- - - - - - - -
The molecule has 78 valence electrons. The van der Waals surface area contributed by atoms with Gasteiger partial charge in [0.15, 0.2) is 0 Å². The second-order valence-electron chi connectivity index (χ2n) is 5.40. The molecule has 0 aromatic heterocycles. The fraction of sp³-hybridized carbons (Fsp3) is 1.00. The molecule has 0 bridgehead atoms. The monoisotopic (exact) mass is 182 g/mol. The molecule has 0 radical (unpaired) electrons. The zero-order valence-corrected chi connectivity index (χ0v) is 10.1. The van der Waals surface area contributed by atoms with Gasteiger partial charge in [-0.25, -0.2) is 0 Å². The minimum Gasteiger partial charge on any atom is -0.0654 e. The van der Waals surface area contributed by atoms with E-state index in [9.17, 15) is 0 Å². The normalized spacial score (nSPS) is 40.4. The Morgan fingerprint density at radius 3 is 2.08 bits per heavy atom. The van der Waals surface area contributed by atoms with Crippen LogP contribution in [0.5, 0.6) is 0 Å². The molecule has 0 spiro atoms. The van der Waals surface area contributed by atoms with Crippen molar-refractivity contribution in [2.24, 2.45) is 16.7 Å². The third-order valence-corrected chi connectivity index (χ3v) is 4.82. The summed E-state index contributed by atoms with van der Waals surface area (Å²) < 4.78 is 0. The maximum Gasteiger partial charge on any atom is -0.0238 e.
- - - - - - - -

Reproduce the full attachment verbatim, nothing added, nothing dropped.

The molecule has 78 valence electrons. The van der Waals surface area contributed by atoms with Gasteiger partial charge in [0.15, 0.2) is 0 Å². The second-order valence-electron chi connectivity index (χ2n) is 5.40. The molecule has 0 aromatic heterocycles. The fraction of sp³-hybridized carbons (Fsp3) is 1.00. The molecule has 0 bridgehead atoms. The monoisotopic (exact) mass is 182 g/mol. The molecule has 0 radical (unpaired) electrons. The zero-order valence-corrected chi connectivity index (χ0v) is 10.1. The van der Waals surface area contributed by atoms with Gasteiger partial charge in [-0.25, -0.2) is 0 Å². The minimum Gasteiger partial charge on any atom is -0.0654 e. The van der Waals surface area contributed by atoms with E-state index in [9.17, 15) is 0 Å². The normalized spacial score (nSPS) is 40.4. The Morgan fingerprint density at radius 3 is 2.08 bits per heavy atom. The van der Waals surface area contributed by atoms with Crippen LogP contribution in [0.5, 0.6) is 0 Å². The molecule has 0 spiro atoms. The van der Waals surface area contributed by atoms with Crippen molar-refractivity contribution in [2.24, 2.45) is 16.7 Å². The third-order valence-corrected chi connectivity index (χ3v) is 4.82. The summed E-state index contributed by atoms with van der Waals surface area (Å²) < 4.78 is 0. The maximum Gasteiger partial charge on any atom is -0.0238 e.